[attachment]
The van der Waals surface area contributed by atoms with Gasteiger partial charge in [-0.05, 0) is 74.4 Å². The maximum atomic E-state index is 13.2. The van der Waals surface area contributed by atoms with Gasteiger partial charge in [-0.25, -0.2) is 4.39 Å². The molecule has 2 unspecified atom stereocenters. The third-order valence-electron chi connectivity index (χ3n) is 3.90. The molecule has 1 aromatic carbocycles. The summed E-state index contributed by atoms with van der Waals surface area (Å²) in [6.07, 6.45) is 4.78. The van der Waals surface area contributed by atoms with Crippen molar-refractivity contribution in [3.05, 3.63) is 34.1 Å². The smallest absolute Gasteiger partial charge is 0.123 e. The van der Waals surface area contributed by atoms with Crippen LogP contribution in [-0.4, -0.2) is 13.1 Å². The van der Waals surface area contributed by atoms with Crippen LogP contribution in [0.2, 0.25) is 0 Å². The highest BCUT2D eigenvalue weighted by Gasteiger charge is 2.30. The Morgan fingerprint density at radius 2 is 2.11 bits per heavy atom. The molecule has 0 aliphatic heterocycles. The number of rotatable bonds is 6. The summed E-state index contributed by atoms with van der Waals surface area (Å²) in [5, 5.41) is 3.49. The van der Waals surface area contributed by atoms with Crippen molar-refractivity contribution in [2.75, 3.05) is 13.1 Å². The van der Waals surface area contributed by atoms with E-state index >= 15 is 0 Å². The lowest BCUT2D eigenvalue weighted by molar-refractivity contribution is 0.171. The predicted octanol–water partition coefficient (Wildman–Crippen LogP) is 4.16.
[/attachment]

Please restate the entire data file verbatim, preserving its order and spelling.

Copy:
The van der Waals surface area contributed by atoms with Gasteiger partial charge in [-0.05, 0) is 74.4 Å². The maximum atomic E-state index is 13.2. The van der Waals surface area contributed by atoms with Gasteiger partial charge in [-0.25, -0.2) is 4.39 Å². The molecule has 2 unspecified atom stereocenters. The third-order valence-electron chi connectivity index (χ3n) is 3.90. The molecule has 1 aromatic carbocycles. The summed E-state index contributed by atoms with van der Waals surface area (Å²) in [6.07, 6.45) is 4.78. The van der Waals surface area contributed by atoms with Crippen molar-refractivity contribution in [3.05, 3.63) is 34.1 Å². The smallest absolute Gasteiger partial charge is 0.123 e. The van der Waals surface area contributed by atoms with Crippen LogP contribution in [-0.4, -0.2) is 13.1 Å². The van der Waals surface area contributed by atoms with Crippen LogP contribution in [0.2, 0.25) is 0 Å². The highest BCUT2D eigenvalue weighted by Gasteiger charge is 2.30. The Morgan fingerprint density at radius 2 is 2.11 bits per heavy atom. The molecule has 0 aliphatic heterocycles. The number of rotatable bonds is 6. The summed E-state index contributed by atoms with van der Waals surface area (Å²) in [5, 5.41) is 3.49. The van der Waals surface area contributed by atoms with Crippen molar-refractivity contribution in [2.75, 3.05) is 13.1 Å². The van der Waals surface area contributed by atoms with E-state index >= 15 is 0 Å². The lowest BCUT2D eigenvalue weighted by molar-refractivity contribution is 0.171. The predicted octanol–water partition coefficient (Wildman–Crippen LogP) is 4.16.